7
$\begingroup$

I am interested in the relation between Bousfield localizations of model categories and localizations of $(\infty,1)$-categories.

According to Hirschhorn's book we can form the left Bousfield localization of a left proper cellular model category along any set of maps. According to Lurie's book we can form the (left) localization of a presentable $\infty$-category along a small collection of maps. How are those two results related? Is the simplicial nerve of a left proper, cellular model category a presentable quasi-category?

Furthermore we also know that we can form the right Bousfield localization of a right proper cellular model category along any set of objects. Is there an analogous theory of right localizations on $\infty$-categories?

EDIT: It has been pointed out that combinatorial model categories correspond exactly to presentable $\infty$-categories and left Bousfield localizations exist for every left proper, simplicial, combinatorial model category and correspond exactly to the localizations of the corresponding presentable $\infty$-category.

This still leaves the question if there is a similar theory and an existence theorem for right localizations of $\infty$-categories corresponding to the theory of right Bousfield localizations of something like right proper, simplicial, cellular model categories.

Thanks already!

$\endgroup$
  • $\begingroup$ See A.3.7.8 in Higher Topos Theory. $\endgroup$ – prefaisceau Dec 9 '14 at 17:56
  • 2
    $\begingroup$ @prefaisceau the OP is asking about the case where we start with a cellular model category, not a combinatorial one. In which case it's not at all clear that the underlying $\infty$-category is presentable. $\endgroup$ – Dylan Wilson Dec 9 '14 at 18:26
6
$\begingroup$

There is also an existence theorem for right Bousfield localizations of presentable $\infty$-categories. In fact, it follows from the existence theorem for left Bousfield localizations.

Let $K$ be a collection of objects in $C$ and let $D\subset C$ be the subcategory of $K$-colocal objects. Then $D$ is manifestly closed under colimits. By the adjoint functor theorem, the inclusion $D\subset C$ has a right adjoint provided that $D$ is accessible. I claim that $D$ is accessible if the colimit closure $\bar K$ of $K$ in $C$ is accessible, for instance if $K$ is small.

To prove this, let $W$ be the class of $K$-colocal equivalences, viewed as a full subcategory of $C^{\Delta^1}$. Note that $W$ is the class of $E$-local objects for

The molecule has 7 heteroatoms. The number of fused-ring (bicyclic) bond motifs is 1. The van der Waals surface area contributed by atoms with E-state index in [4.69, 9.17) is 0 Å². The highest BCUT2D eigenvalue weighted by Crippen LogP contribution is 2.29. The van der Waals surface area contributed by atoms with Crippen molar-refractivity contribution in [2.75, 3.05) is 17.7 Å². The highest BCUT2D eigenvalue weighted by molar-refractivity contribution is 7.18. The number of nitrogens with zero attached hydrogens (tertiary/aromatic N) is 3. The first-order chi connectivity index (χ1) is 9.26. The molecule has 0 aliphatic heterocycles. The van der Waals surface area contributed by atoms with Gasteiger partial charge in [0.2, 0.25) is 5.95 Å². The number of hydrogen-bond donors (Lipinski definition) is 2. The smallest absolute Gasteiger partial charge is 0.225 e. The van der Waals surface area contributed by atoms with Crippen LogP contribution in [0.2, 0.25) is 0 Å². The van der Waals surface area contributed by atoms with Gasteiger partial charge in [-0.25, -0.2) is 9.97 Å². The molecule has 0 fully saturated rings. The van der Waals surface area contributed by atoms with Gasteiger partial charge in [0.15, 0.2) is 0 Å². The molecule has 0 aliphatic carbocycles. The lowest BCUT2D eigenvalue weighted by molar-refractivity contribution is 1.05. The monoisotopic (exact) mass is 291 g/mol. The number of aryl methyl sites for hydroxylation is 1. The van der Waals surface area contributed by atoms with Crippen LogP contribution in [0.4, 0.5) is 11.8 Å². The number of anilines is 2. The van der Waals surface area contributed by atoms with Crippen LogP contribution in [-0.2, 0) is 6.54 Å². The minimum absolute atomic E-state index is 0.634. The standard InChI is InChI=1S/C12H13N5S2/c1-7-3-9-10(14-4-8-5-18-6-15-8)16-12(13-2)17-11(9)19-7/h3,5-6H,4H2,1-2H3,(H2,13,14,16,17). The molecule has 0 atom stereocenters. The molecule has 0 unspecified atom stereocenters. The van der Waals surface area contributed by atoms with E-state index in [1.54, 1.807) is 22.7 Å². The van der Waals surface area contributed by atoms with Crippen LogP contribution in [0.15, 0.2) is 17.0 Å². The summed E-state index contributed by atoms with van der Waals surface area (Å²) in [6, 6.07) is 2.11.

$$ E=\{(0\to x) \to (x\stackrel=\to x),\quad x\in \bar K_0 \}, $$

where $\bar K_0$ is small and generates $\bar K$ under colimits. By the existence theorem for left Bousfield localizations (HTT 5.5.4.15), $W$ is presentable. Consider the functor $F: C\to (\mathrm{Fun}^R(W,S)^{op})^{\Delta^1}\simeq W^{\Delta^1}$ which sends $c\in C$ and $f:a\to b$ in $W$ to $\mathrm{Map}(c,a)\to \mathrm{Map}(c,b)$. The functor $F$ is accessible since it preserves colimits. The inclusion $D\subset C$ is the homotopy pullback by $F$ of the diagonal $W\to W^{\Delta^1}$. By HTT 5.4.6.6, $D$ is accessible.

We can be a bit more precise. Unraveling the previous argument, we see that the right adjoint $R: C\to D$ is computed as follows. The counit $Rc\to c$ is $L(0\to c)$ where $L$ is the left adjoint of $W\subset C^{\Delta^1}$. The usual construction of $L$ by transfinite induction shows that in fact $Rc\in\bar K$, so that $D=\bar K$. So if $C$ is $\kappa$-accessible and every object of $K$ is $\kappa$-compact, then $D$ is $\kappa$-accessible.

$\endgroup$
4
$\begingroup$

Though I don't know of an example off-hand, I don't believe it's the case that every cellular model category presents a presentable $\infty$-category. In practice, we can usually find a combinatorial model for the homotopy theory we're interested in.

On the other hand, I think it is true that if you start with a left proper, simplicial, cellular model category and localize, then you will get a localization of the corresponding $\infty$-categories. This is because of Proposition 5.2.4.6 in Higher Topos Theory, which says that a nice adjunction between simplicial model categories gives rise to an adjunction between $\infty$-categories.

You can probably remove the requirement that the model categories are simplicial if you work a bit harder.

$\endgroup$
  • $\begingroup$ Thank you! The main part of my question is rather if there is a theory of right localizations of $\infty$-categories, though. As part of this I want to understand that if left proper, simplicial, cellular translates to presentable, what does right proper, simplicial, cellular translate to? $\endgroup$ – COhrt Dec 9 '14 at 18:48
  • 4
    $\begingroup$ I don't think that "presentable" is the translation of left proper, simplicial and cellular. Roughly speaking "presentable" is the translation of combinatorial. Left proper and simplicial are properties that in a certain sense you have for free for $\infty$-categories $\endgroup$ – Denis Nardin Dec 9 '14 at 19:13
  • $\begingroup$ I am not so sure that you can remove the requirement about being simplicial. This doesn't feel like the sort of situation where it's just a choice of framing. Rather, Lurie's nice adjunction you mention seems to need the simplicial hypothesis in a stronger way. I guess what I'm saying is: I'd love to see someone actually do that work to remove the simplicial hypothesis, because I think I'd learn something from it. $\endgroup$ – David White Jun 19 '15 at 22:40

Your Answer

By clicking “Post Your Answer”, you agree to our terms of service, privacy policy and cookie policy

Not the answer you're looking for? Browse other questions tagged or ask your own question.